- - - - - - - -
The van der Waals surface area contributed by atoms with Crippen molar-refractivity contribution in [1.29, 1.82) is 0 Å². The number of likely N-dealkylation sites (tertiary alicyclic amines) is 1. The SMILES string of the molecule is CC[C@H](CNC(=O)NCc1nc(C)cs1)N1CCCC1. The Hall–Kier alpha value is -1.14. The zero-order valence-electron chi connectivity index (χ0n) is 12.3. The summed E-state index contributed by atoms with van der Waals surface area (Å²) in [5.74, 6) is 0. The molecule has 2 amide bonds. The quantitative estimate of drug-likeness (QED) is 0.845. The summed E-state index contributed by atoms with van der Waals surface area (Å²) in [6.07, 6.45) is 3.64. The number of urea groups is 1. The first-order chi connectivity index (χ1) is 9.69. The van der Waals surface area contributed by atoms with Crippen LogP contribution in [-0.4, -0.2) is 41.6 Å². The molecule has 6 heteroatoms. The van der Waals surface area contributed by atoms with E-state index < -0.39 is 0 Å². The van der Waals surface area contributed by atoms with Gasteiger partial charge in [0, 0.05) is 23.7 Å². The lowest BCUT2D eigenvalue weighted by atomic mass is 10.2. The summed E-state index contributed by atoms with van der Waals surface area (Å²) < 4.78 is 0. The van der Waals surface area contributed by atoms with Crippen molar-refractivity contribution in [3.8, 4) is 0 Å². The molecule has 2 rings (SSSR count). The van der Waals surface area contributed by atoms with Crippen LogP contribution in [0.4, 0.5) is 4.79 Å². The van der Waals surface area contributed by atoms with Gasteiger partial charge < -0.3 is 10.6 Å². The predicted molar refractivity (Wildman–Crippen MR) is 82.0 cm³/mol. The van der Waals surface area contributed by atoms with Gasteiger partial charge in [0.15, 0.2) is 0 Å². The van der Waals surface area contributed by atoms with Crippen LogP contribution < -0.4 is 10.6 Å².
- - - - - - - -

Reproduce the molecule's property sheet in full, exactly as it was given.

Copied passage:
The van der Waals surface area contributed by atoms with Crippen molar-refractivity contribution in [1.29, 1.82) is 0 Å². The number of likely N-dealkylation sites (tertiary alicyclic amines) is 1. The SMILES string of the molecule is CC[C@H](CNC(=O)NCc1nc(C)cs1)N1CCCC1. The Hall–Kier alpha value is -1.14. The zero-order valence-electron chi connectivity index (χ0n) is 12.3. The summed E-state index contributed by atoms with van der Waals surface area (Å²) in [5.74, 6) is 0. The molecule has 2 amide bonds. The quantitative estimate of drug-likeness (QED) is 0.845. The summed E-state index contributed by atoms with van der Waals surface area (Å²) in [6.07, 6.45) is 3.64. The number of urea groups is 1. The first-order chi connectivity index (χ1) is 9.69. The van der Waals surface area contributed by atoms with Crippen LogP contribution in [-0.4, -0.2) is 41.6 Å². The molecule has 6 heteroatoms. The van der Waals surface area contributed by atoms with E-state index < -0.39 is 0 Å². The van der Waals surface area contributed by atoms with Gasteiger partial charge in [0, 0.05) is 23.7 Å². The lowest BCUT2D eigenvalue weighted by atomic mass is 10.2. The summed E-state index contributed by atoms with van der Waals surface area (Å²) < 4.78 is 0. The van der Waals surface area contributed by atoms with Crippen molar-refractivity contribution in [3.8, 4) is 0 Å². The molecule has 2 rings (SSSR count). The van der Waals surface area contributed by atoms with Crippen LogP contribution in [0.4, 0.5) is 4.79 Å². The van der Waals surface area contributed by atoms with Gasteiger partial charge < -0.3 is 10.6 Å². The predicted molar refractivity (Wildman–Crippen MR) is 82.0 cm³/mol. The van der Waals surface area contributed by atoms with Gasteiger partial charge in [0.15, 0.2) is 0 Å². The van der Waals surface area contributed by atoms with Crippen LogP contribution < -0.4 is 10.6 Å².